Far-right writer kills self in Paris's Notre Dame Cathedral 22 мая 2013, 11:07
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Far-right writer kills self in Paris's Notre Dame Cathedral
A far-right writer and activist shot himself dead in front of the altar of Paris's famed Notre Dame Cathedral on Tuesday, leaving statements denouncing gay marriage and immigration, AFP reports.
Police confirmed the man's identity as Dominique Venner, 78, an essayist and activist linked with France's far-right and nationalist group.
They said he had shot himself with a pistol shortly after 4:00 pm (1400 GMT) and that the cathedral, which at the time contained about 1,500 people, was then evacuated without incident.
Venner left a message, which was read out by a friend after his death on the conservative station Radio Courtoisie, and a final essay on his website.
They denounced both the recently passed law legalising gay marriage and immigration from Africa.
"I believe it is necessary to sacrifice myself to break with the lethargy that is overwhelming us," he said in the message read out on the radio.
"I am killing myself to awaken slumbering consciences."
Venner's suicide was hailed by Marine Le Pen, leader of the far-right Front National (FN), as a political gesture.
"All respect to Dominique Venner whose final, eminently political act was to try to wake up the people of France," Le Pen said on Twitter, though she added later that "it is in life and hope that France will renew and save itself".
Cathedral rector Monsignor Patrick Jacquin told AFP that Venner had laid a letter on the altar before killing himself. A police source said the letter contained similar writings to those on Venner's website.
"We did not know him, he was not a regular at the cathedral," Jacquin said, adding that he believed it was the first time anyone had committed suicide inside the cathedral.
Jacquin said masses had been cancelled and that church officials would hold a vigil later on Tuesday.
"We will pray for this man, as for so many others at their end," he said. "This is terrible, we are thinking of him and his family."
Echoes of Mishima suicide
In a final essay on his website, Venner railed against France's adoption of a "vile law" legalising gay marriage and adoption. It finally became law on Saturday after months of bitter political protests from the right.
Venner also denounced immigration from north Africa which, he said, was the real "peril", calling on activists to take measures to protect "French and European identities".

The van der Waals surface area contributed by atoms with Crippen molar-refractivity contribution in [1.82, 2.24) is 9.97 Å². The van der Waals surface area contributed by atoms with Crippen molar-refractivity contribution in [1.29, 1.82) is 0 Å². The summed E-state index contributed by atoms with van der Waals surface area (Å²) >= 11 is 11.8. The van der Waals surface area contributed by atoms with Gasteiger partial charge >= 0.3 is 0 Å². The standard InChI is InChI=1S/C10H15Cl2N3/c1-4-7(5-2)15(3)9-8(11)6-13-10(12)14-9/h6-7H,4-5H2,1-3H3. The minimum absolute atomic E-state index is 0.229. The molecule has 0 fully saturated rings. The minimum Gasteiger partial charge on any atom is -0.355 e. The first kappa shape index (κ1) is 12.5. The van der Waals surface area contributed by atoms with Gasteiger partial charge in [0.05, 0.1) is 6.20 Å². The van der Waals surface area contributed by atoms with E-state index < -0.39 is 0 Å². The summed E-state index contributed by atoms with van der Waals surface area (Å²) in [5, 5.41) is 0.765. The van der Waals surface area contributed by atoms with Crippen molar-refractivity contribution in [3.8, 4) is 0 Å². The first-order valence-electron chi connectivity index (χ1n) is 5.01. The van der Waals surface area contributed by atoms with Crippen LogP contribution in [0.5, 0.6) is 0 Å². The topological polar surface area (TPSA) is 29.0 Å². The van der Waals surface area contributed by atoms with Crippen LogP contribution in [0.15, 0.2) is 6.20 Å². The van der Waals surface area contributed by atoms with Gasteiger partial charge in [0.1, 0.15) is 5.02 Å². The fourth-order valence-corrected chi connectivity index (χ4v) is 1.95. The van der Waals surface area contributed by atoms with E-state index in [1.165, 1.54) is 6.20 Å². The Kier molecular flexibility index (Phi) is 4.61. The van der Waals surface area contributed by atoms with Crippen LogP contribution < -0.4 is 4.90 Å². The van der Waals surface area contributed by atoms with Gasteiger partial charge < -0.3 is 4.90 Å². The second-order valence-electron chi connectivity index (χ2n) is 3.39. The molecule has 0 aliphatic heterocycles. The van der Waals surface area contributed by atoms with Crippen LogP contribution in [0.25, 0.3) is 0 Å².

In what appeared to be a reference to his suicide, Venner wrote: "There will certainly need to be new, spectacular, symbolic gestures to shake off the sleepiness... and re-awaken the memories of our origins."
"We are reaching a time when words must be backed up with acts," he added.
Venner had a long career publishing right-wing essays, military histories and books on weaponry and hunting.
He was a soldier during France's war in Algeria and was a member of the OAS (Secret Armed Organisation), a short-lived paramilitary group that opposed Algeria's independence from France.
Venner's publisher, Pierre-Guillaume de Roux, said his next book due in June was titled "A Western Samurai".
He said the writer's death had "an extremely strong symbolic power that approximates (Yukio) Mishima," the radical right-wing Japanese author who committed ritual suicide in 1970.
Mishima had likely been an inspiration for Venner's suicide, Gollnisch, a Japan expert, added.
Mishima, considered one of modern Japan's most important authors, killed himself in a dramatic, samurai-style disembowelment at a Self Defense Force camp in Tokyo at age 45 in a political protest.
Minutes before his suicide he addressed the troops, condemning the post-war pacifist constitution and lamenting the decadence of modern Japan. He called on soldiers to rise up to build a nation with the emperor at its core.
The Gothic Notre Dame Cathedral on an islet on the River Seine is one of the most visited sites in Paris, attracting 13.6 million visitors in 2011, and is this year celebrating its 850th anniversary.